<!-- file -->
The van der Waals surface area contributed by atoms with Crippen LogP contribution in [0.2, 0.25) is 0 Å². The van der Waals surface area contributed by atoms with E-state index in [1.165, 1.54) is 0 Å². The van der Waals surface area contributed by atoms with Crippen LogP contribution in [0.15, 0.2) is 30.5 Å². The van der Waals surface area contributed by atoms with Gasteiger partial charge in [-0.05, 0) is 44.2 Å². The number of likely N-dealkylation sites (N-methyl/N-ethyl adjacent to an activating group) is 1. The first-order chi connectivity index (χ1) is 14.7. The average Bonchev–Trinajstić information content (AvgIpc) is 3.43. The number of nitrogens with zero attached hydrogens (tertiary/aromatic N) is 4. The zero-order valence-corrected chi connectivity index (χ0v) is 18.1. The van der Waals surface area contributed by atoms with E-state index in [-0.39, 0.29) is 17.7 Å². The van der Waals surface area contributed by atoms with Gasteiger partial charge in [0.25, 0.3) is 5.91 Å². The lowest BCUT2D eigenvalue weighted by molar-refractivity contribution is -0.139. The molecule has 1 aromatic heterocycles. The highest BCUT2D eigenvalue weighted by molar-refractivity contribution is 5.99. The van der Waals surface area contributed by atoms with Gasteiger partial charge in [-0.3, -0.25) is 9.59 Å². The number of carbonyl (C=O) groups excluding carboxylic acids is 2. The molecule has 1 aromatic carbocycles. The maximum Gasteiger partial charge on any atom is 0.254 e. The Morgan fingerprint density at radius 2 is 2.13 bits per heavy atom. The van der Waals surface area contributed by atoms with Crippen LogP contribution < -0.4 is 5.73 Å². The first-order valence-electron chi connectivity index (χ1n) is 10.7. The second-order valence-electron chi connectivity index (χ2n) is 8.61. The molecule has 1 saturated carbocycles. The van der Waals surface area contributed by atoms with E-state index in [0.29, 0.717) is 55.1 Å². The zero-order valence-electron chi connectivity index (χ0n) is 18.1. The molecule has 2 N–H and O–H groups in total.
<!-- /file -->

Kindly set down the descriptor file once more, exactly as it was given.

The van der Waals surface area contributed by atoms with Crippen LogP contribution in [0.2, 0.25) is 0 Å². The van der Waals surface area contributed by atoms with E-state index in [1.165, 1.54) is 0 Å². The van der Waals surface area contributed by atoms with Crippen LogP contribution in [0.15, 0.2) is 30.5 Å². The van der Waals surface area contributed by atoms with Gasteiger partial charge in [-0.05, 0) is 44.2 Å². The number of likely N-dealkylation sites (N-methyl/N-ethyl adjacent to an activating group) is 1. The first-order chi connectivity index (χ1) is 14.7. The average Bonchev–Trinajstić information content (AvgIpc) is 3.43. The number of nitrogens with zero attached hydrogens (tertiary/aromatic N) is 4. The zero-order valence-corrected chi connectivity index (χ0v) is 18.1. The van der Waals surface area contributed by atoms with E-state index in [-0.39, 0.29) is 17.7 Å². The van der Waals surface area contributed by atoms with Gasteiger partial charge in [0.25, 0.3) is 5.91 Å². The lowest BCUT2D eigenvalue weighted by molar-refractivity contribution is -0.139. The molecule has 1 aromatic heterocycles. The highest BCUT2D eigenvalue weighted by molar-refractivity contribution is 5.99. The van der Waals surface area contributed by atoms with Gasteiger partial charge in [-0.3, -0.25) is 9.59 Å². The number of carbonyl (C=O) groups excluding carboxylic acids is 2. The molecule has 1 aromatic carbocycles. The maximum Gasteiger partial charge on any atom is 0.254 e. The Morgan fingerprint density at radius 2 is 2.13 bits per heavy atom. The van der Waals surface area contributed by atoms with Crippen LogP contribution < -0.4 is 5.73 Å². The first-order valence-electron chi connectivity index (χ1n) is 10.7. The second-order valence-electron chi connectivity index (χ2n) is 8.61. The molecule has 1 saturated carbocycles. The van der Waals surface area contributed by atoms with E-state index in [0.29, 0.717) is 55.1 Å². The zero-order valence-electron chi connectivity index (χ0n) is 18.1. The molecule has 2 N–H and O–H groups in total.